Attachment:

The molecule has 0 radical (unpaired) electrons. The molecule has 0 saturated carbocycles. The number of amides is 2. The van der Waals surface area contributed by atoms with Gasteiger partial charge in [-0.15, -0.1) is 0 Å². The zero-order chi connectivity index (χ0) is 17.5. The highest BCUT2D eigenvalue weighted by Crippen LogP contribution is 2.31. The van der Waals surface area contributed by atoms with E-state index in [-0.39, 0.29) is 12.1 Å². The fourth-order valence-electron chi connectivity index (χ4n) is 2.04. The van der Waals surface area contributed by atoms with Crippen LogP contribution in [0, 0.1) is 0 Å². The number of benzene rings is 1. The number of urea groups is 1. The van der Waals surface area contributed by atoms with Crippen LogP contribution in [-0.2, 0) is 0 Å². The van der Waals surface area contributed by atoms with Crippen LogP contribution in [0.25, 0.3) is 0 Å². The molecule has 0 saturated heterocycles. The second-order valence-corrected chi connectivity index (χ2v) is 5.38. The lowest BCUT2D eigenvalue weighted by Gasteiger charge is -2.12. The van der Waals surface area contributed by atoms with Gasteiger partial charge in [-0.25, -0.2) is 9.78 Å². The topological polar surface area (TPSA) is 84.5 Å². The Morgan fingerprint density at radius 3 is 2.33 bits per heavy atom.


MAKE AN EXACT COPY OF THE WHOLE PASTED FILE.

The molecule has 0 radical (unpaired) electrons. The molecule has 0 saturated carbocycles. The number of amides is 2. The van der Waals surface area contributed by atoms with Gasteiger partial charge in [-0.15, -0.1) is 0 Å². The zero-order chi connectivity index (χ0) is 17.5. The highest BCUT2D eigenvalue weighted by Crippen LogP contribution is 2.31. The van der Waals surface area contributed by atoms with E-state index in [-0.39, 0.29) is 12.1 Å². The fourth-order valence-electron chi connectivity index (χ4n) is 2.04. The van der Waals surface area contributed by atoms with Crippen LogP contribution in [0, 0.1) is 0 Å². The number of benzene rings is 1. The number of urea groups is 1. The van der Waals surface area contributed by atoms with Crippen LogP contribution in [-0.2, 0) is 0 Å². The van der Waals surface area contributed by atoms with Crippen LogP contribution in [0.25, 0.3) is 0 Å². The molecule has 0 saturated heterocycles. The second-order valence-corrected chi connectivity index (χ2v) is 5.38. The lowest BCUT2D eigenvalue weighted by Gasteiger charge is -2.12. The van der Waals surface area contributed by atoms with Gasteiger partial charge in [-0.25, -0.2) is 9.78 Å². The topological polar surface area (TPSA) is 84.5 Å². The Morgan fingerprint density at radius 3 is 2.33 bits per heavy atom.